Did you expect this kind of success for the Minions and what do you think is their secret to success?

Pierre Coffin: Oh man, I wish I knew! (laughs). I think that from the moment you start thinking about the success element, that’s where you fail. That’s my theory and I have a tendency – probably because I’m French – to not like what I do in the sense that I enjoy my work but never think about it on a success level because to me that’s arrogance. Our producer is also that way. He has a very acute eye on the stories and characters. I remember asking him once on how he knows how the movie should look and feel and he said the same. So that works both for the positive and negative in the process.

Kyle Balda: Yeah, a lot of it you kind of find in the process of the movie and the process of the characters. We try so many different things and then things don’t work, so we try it again. And when you start storyboarding or working with the characters there’s a kind of intuition or trust with the characters that tell you where they want to go too. So that process makes it really hard to think in terms of a formula of what’s going to really hit with people. So it was completely unexpected that they have become as popular as they have become.

minions

What was the attraction for you both for setting the film in 1960s London?

Kyle Balda: Part of it was that 60s London had such a graphic style to it – the psychedelic, the colours and the designs of the cars and the way people dressed. The music – we are huge fans of that era of music – just to try and really put them in a good location. London is really important because it’s a huge part of the narrative. The 60s was there to have some fun with mostly.

Pierre Coffin: What was super-cool as filmmakers was that it could give us licence to go into ‘how do we create the movie’, ‘how do we shoot it’ – to have those sorts of lenses that really differentiates ourselves from the others. When we see other films from other studios we sometimes think ‘ok, that’s the same design and the sort of same look’ and that gave us licence to basically make a timepiece which is really fun. And music was obviously a big part of it. Actually every time we went to put music in the movie we thought we’d get turned down (due to cost) but we didn’t, to the point of us saying ‘wow we should have asked for more!’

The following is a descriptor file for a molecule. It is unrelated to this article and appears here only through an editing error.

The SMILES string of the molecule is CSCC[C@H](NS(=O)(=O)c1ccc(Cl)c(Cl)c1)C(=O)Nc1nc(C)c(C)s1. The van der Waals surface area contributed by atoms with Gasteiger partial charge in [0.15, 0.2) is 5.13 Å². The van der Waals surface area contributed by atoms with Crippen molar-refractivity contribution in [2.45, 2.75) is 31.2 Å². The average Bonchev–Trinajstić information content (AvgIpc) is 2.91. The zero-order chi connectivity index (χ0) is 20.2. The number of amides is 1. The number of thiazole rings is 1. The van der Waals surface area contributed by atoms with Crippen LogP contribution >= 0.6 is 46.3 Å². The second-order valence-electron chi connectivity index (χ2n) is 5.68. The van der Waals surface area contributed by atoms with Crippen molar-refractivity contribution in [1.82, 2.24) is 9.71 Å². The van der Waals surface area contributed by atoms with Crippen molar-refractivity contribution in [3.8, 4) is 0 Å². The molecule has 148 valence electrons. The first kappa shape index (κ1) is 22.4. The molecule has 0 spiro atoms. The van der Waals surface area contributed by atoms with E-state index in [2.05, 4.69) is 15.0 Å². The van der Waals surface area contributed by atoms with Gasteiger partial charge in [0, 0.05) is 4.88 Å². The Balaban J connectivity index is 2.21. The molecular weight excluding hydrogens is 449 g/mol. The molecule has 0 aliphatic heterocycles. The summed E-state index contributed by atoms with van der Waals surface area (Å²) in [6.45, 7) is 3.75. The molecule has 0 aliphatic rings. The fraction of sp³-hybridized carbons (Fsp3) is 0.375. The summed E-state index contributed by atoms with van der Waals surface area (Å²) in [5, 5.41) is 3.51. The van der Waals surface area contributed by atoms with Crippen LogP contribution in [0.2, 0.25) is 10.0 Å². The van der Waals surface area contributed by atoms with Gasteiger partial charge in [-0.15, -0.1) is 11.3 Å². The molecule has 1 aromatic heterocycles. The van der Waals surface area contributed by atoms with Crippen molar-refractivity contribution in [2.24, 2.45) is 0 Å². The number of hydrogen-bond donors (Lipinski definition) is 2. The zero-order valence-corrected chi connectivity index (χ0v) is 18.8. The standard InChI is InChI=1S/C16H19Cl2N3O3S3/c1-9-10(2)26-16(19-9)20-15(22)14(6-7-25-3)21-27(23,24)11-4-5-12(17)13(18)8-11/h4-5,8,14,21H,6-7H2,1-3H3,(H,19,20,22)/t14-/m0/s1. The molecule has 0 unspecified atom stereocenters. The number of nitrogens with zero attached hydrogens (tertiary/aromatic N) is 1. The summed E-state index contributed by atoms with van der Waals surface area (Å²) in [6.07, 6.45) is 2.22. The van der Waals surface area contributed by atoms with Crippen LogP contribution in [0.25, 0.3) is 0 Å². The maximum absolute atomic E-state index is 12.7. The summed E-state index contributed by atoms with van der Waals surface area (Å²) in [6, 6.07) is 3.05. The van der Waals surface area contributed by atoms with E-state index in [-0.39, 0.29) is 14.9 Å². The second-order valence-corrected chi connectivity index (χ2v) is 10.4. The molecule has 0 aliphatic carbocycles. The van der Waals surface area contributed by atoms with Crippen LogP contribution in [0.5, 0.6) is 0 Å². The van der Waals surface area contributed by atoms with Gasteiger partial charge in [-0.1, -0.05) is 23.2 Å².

The opening of the film is a real highlight, when we are introduced to the Minions and their many previous masters from the past. Were you able to include everything you wanted to in this sequence?

Pierre Coffin: I remember our producer saying ‘oh man, that thing in the past, we need to make 20mins of it!’ And we thought, ‘Wow 20 minutes! Really?! That’s going to feel weird once we get into the real story’. And so ultimately we nailed it down to 10 minutes. It used to be way longer and we still have all the shots.

So extra footage for the DVD/Blu-ray release?

Pierre Coffin: Maybe or maybe an extended version of the movie.

Is it painful to delete footage from a film?

Pierre Coffin: We are so used to it!

Kyle Balda: It’s painful but it’s part of the process. You get attached to stuff for sure that you have to let go of.

Minions is out in cinemas nationwide now.